I was interviewing a salesperson for one of my clients, and he brought up a customer of his who he was having some trouble getting on the same page with.

He felt like they weren’t connecting with each other. She was impatient with him, and he wasn’t sure why.

He asked me what he should do.

I said, “Call her.” She’s a friendly.

He said “OK, and…”

Me: “And talk to her.”

Him: “About what?”

Me: “About how she’s doing.”

Him: “Really?”

Me: “Yes, she will appreciate it.”

Him: “Really?”

Me: “Yes. You’ll have a nice conversation.”

He was dubious. But he went and did it.

I didn’t know this until I was doing this client’s live full-day workshop, and this salesperson raised his hand to tell the story:

“Alex, I just want to tell this story to the group. Alex told me to call this customer, who I wasn’t connecting well with. And I did it.”

He had my attention.

“She picked up the phone, and I told her it was me, Andy, calling.”

Customer: “Hi, what do you need?”

Andy: “Nothing, how are you doing?”

Customer: “Fine, what do you want?”

Andy: “Nothing, just checking in. I was thinking about you and wanted to reach out.”

Customer: “OK, what’s wrong?”

Andy: “Nothing’s wrong. I don’t need anything. I’m just saying hello. How have you been?”

Customer, stunned: “Really?”

Andy: “Really. How’s your family.”

Customer: “Nobody asks me that. Nobody calls me like this.”

Andy: “I know. That’s why I wanted to.”

Customer: “Wow, that’s nice.”

They had a lovely conversation, he relayed. He never brought up business or products or services.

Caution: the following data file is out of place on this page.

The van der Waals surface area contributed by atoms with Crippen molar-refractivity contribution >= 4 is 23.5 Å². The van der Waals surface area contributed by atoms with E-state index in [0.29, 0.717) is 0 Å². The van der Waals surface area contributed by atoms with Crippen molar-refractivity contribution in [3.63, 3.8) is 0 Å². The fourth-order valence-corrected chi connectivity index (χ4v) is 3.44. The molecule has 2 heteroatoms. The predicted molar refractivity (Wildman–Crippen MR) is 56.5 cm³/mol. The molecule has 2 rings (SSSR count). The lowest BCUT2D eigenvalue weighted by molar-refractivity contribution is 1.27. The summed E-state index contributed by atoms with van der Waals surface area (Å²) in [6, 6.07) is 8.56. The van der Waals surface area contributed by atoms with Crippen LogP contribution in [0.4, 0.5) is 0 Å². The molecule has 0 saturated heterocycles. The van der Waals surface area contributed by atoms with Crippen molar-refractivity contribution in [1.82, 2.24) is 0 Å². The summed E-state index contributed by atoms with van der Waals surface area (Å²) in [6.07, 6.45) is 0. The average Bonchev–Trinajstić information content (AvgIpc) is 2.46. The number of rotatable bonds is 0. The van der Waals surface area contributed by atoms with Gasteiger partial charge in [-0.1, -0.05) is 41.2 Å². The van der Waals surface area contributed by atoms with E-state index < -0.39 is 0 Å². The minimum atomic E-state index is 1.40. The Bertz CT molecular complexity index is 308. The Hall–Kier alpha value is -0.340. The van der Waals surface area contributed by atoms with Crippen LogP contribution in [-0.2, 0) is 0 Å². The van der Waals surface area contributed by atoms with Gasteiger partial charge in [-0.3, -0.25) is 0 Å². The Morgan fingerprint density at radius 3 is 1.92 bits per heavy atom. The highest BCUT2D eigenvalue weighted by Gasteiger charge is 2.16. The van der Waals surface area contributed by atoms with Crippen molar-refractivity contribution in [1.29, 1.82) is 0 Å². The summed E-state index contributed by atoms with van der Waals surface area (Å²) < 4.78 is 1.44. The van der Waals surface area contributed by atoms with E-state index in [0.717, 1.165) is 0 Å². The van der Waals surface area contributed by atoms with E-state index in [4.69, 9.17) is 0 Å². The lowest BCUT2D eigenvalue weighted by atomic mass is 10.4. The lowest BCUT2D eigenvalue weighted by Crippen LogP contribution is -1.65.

Two weeks later she called him and gave him quite a bit more work. I asked Andy if he thought she would have called him like this if he didn’t make his incredibly high-impact call.

His answer: “No chance. She wouldn’t have even thought of me. She only gave us this work because I was in front of her.”

He gave her the back scratcher with his company’s name on it. And when she got the itch, she picked it up and used it. He called her. And then when she needed him, she called him.

That’s the power of the phone call.


Nobody calls anymore

We assume our customers get phone calls from their suppliers and partners all the time. But think about your own days at the office. How many one-on-one phone calls do you get from your own suppliers?

You might have conference calls.

Or the supplier may call when there’s something urgent or terrible happening.

But what about proactive “How are you, how’s your family?” calls?

How many in the last month? Probably not even one, right?

We assume our customers are fighting off phone calls all day. This is not true. Your competition, because they are also human, deal with the exact same fears you do. And they are not reading this book.

Want to stand out? Pick up the phone.

All the good that happens: Here’s a list of all the goodness that you create when you pick up the phone:

1) You are standing out from the crowd with this customer, because the competition is not using the phone like this.

2) The customer will be happy to hear from you. Once they get over their shock about you not needing anything from them, you will have a very pleasant conversation.

3) You will have an opportunity to ask the customer what they are working on in a relaxed setting. And they will answer, arming you with information you would simply not have otherwise.

4) You will be able to tell the customer about other products and services you can sell to them.

5) Your proactive phone call will demonstrate to the customer that you care, and that’s really all customers want. We human beings want to know that the people we are working with care about us. It’s not a whole lot more complicated than this. When you avoid the phone, you are demonstrating the opposite of this!

If you call a customer regularly, they will send you more business. Why? Because you’re present. You will be top-of-mind. And the competition? The back-scratcher will have your name on it, not the competition’s.

There is no downside to calling customers. Only great value to them, and to you.